Sports Medicine

Anterior Cruciate Ligament (ACL) Injury

Our Pediatric Sports Medicine team put together these videos to provide information for you.

Drew Warnick, MD

Hello my name is Doctor Drew Warnick, and I am the surgical director of AllSports Medicine at Johns Hopkins All Children's Hospital.  I am a pediatric orthopaedic surgeon with special training in pediatric and adolescent sports medicine.

In this video, we are going to discuss Anterior Cruciate Ligament Injuries.

What is the Anterior Cruciate Ligament or ACL?

The Anterior Cruciate Ligament or ACL is one of the four main ligaments of the knee that stabilize the knee joint. It functions to protect the tibia from sliding forward and rotating on the femur.

How is the ACL injured?

Direct contact injuries or sudden sharp changes in direction during sports such as football, soccer, and basketball can place a large amount of stress across the ACL causing it to tear.

What happens if ACL is torn?

When the ACL is torn, the knee is unstable and prone to injury.  If an athlete returns to sport without ACL reconstruction, the knee may "give out" and injure the bearing surface (Cartilage) or shock absorbers (Meniscus) inside the knee joint further damaging the knee.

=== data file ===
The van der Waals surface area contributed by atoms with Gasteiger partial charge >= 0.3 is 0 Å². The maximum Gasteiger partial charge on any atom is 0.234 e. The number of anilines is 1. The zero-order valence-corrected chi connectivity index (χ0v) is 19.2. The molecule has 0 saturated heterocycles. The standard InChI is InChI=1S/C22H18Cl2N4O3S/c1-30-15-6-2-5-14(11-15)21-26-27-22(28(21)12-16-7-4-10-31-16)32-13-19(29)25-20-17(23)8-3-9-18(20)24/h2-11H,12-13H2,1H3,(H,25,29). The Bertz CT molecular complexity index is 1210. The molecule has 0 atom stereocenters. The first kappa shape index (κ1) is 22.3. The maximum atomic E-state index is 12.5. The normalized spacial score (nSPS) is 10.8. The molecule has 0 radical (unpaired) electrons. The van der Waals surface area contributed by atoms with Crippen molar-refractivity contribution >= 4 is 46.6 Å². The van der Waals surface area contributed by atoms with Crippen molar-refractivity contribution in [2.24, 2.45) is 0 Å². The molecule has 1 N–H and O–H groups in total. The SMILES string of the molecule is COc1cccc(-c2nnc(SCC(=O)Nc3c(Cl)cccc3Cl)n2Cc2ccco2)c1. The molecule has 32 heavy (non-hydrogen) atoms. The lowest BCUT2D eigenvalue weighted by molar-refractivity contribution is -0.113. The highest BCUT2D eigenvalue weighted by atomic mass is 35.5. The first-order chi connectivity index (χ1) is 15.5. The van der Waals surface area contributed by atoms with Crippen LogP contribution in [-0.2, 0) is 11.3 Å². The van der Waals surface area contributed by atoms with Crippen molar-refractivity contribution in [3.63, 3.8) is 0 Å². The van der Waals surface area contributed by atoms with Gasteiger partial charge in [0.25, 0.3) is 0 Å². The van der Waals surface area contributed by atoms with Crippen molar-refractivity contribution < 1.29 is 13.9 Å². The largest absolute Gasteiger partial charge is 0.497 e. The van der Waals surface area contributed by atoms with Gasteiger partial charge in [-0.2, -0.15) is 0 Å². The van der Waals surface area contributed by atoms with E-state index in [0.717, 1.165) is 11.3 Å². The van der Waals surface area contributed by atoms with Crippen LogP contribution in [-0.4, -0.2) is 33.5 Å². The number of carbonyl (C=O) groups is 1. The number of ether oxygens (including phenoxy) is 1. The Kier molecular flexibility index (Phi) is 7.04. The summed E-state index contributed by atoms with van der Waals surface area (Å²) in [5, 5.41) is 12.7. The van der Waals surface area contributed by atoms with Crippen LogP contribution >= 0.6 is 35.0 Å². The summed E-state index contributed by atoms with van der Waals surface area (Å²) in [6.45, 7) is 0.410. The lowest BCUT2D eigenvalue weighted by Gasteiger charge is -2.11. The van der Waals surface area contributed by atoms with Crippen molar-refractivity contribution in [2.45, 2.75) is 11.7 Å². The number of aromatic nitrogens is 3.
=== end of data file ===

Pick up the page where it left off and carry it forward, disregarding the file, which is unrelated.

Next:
How do I know if I have torn my ACL?

An athlete feels the sensation of a "pop" at the time of injury and will have immediate swelling and pain in the knee joint.

At AllSports Medicine, we will examine your knee with specific tests to help assess for an ACL tear. X-rays and MRI are used to confirm the diagnosis and are helpful for determining concurrent meniscal and cartilage injury.

What are my treatment options?

At Allsports Medicine, we will develop a treatment plan for your ACL injury.

The most appropriate treatment for a young athlete with an ACL tear depends on skeletal maturity, family and patient desires, level of competition, functional disability, and presence of other associated injuries.